5 July 1826
‘Yesterday I was very indolent, but rather better; and then began to-day with the same slly idea in my mind; I will write it down if it bothers me much longer: but my energies were rather restored by reading some of my Mother’s journal at Vineyard. I did not recollect that I had been so unfeeling to her during her last year. I thank God some of her writings have been kept; that may be my salvation; but I have spent the evening just as idly as if I had not seen it. I don’t know how it is, but it seems to me, that the consciousness of having capacities for happiness, with no objects to gratify them, seems to grow upon me, and puts me in a dreary way.

Lord, have mercy upon me.’

7 July 1826
‘Spent the morning tolerably well; read my Mother’s journal and prayers, two hours: I admire her more and more. I pray God the prayers she made for me may be effectual, and that her labours may not be in vain; but that God in His mercy may have chosen this way of accomplishing them; and that my reading them so long after they were made, and without any intention of her’s, may be the means by which the Holy Spirit will awaken my spirit to those good feelings which she asked for in my behalf.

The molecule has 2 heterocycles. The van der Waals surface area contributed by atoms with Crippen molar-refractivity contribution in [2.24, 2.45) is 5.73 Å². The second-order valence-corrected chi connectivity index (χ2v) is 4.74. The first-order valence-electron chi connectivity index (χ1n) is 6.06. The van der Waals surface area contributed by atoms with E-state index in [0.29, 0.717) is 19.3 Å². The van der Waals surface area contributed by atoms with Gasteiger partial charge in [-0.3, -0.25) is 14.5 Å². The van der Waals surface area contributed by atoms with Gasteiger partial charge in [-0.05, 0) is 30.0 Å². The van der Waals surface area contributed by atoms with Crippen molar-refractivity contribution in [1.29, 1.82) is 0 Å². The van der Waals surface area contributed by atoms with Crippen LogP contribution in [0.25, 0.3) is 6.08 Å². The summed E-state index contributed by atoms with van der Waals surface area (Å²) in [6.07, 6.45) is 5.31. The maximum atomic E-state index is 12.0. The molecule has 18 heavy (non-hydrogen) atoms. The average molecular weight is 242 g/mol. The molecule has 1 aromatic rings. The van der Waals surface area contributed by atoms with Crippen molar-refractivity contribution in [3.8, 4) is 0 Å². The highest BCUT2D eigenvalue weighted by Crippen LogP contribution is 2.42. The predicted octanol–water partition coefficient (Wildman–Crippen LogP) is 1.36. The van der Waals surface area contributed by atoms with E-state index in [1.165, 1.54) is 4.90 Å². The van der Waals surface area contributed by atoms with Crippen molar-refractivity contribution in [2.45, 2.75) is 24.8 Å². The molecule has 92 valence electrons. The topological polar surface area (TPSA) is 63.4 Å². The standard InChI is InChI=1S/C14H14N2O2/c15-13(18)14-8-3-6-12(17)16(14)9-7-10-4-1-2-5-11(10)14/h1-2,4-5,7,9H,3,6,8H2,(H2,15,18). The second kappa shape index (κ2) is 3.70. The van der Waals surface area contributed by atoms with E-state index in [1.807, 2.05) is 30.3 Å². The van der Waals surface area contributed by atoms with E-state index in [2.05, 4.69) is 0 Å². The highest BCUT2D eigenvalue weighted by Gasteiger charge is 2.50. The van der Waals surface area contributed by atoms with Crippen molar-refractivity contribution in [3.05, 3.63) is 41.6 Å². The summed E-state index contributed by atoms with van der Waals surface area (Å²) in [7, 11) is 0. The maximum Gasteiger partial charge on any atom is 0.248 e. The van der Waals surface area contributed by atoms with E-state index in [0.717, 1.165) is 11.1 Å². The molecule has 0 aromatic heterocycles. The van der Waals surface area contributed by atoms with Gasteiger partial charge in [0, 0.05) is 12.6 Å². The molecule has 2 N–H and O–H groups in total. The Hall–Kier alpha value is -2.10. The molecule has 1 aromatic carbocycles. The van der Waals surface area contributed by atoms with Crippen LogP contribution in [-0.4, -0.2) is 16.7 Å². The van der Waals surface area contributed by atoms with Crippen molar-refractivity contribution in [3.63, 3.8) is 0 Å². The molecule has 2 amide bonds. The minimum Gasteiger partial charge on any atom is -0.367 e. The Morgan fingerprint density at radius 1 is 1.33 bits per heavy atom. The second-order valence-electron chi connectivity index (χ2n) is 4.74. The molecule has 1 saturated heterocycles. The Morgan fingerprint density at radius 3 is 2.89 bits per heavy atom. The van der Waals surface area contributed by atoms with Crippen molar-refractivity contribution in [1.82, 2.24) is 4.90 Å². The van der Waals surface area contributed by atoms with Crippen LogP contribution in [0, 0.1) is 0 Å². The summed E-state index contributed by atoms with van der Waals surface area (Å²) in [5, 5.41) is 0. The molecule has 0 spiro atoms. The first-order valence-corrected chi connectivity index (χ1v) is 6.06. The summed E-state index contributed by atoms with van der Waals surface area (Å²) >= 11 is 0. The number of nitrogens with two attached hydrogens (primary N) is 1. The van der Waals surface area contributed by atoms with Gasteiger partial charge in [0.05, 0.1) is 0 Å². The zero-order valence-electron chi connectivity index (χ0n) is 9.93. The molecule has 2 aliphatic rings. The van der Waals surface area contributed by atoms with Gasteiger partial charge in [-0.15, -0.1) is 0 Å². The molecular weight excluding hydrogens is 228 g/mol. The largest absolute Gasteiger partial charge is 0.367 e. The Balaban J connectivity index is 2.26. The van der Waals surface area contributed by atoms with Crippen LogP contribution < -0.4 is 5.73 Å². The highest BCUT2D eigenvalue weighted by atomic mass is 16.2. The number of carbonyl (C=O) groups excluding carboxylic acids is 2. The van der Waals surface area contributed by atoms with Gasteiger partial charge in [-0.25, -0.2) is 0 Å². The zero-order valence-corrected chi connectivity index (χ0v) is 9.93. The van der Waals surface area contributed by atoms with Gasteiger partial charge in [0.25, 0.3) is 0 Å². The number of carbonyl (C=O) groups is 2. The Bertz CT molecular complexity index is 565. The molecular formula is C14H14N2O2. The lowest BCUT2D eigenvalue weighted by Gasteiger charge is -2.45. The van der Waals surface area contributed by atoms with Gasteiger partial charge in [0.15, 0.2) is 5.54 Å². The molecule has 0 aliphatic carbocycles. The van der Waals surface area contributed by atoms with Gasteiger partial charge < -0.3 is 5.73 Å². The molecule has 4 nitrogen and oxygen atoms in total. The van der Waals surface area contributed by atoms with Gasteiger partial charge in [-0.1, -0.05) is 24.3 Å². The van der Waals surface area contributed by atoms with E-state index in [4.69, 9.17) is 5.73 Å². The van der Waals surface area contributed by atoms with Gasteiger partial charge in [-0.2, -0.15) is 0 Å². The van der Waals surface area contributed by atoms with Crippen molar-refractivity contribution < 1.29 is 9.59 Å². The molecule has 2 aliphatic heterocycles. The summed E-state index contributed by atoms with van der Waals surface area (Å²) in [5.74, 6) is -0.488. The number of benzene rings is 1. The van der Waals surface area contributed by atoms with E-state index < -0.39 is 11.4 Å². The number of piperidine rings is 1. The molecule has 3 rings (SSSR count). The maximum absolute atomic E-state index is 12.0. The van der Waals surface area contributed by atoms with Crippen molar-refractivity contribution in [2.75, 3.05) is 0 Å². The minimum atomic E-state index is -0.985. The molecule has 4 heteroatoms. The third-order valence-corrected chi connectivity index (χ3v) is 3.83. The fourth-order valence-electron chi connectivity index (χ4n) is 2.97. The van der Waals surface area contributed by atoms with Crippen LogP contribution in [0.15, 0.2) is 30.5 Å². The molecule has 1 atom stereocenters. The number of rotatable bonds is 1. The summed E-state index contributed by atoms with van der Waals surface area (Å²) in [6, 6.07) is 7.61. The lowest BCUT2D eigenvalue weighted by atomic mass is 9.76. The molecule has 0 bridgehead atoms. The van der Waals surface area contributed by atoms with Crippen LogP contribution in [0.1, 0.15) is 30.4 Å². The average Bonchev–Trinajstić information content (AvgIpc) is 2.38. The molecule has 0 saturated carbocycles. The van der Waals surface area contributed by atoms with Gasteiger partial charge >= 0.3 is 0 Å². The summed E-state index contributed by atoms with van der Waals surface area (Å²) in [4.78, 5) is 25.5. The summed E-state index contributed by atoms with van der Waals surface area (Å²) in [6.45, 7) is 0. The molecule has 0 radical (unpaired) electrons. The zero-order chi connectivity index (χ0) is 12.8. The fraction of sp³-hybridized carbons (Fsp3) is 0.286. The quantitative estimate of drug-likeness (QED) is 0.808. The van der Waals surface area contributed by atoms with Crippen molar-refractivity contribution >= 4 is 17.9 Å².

I hope, by degrees, I may get to consider her relics in the light of a friend, derive from them advice and consolation, and rest my troubled spirit under their shadow. She seems to have had the same annoyances as myself, without the same advantages, and to have written her thoughts down, instead of conversation.

As yet they have only excited my feelings, and not produced any practical result.

How immeasureably absurd will all this appear to me before long! Even writing it has done me good; I say this, that, when I read it over at some future time, I may not think I was a greater fool than I really was.’

25 March 1828
‘I am to day twenty-five years old; I have begun it with a specimen of my state. I did not know this morning that it was either my birthday or the Annunciation: and yet all the term, I have watched for the approach of Saints’ days for weeks before hand, while I had a holiday in prospect. This is very humiliating, and upon the whole I have every reason to be dissatisfied with myself for the conduct of this year.’

This article is a slightly revised version of one first published on 25 March 2013.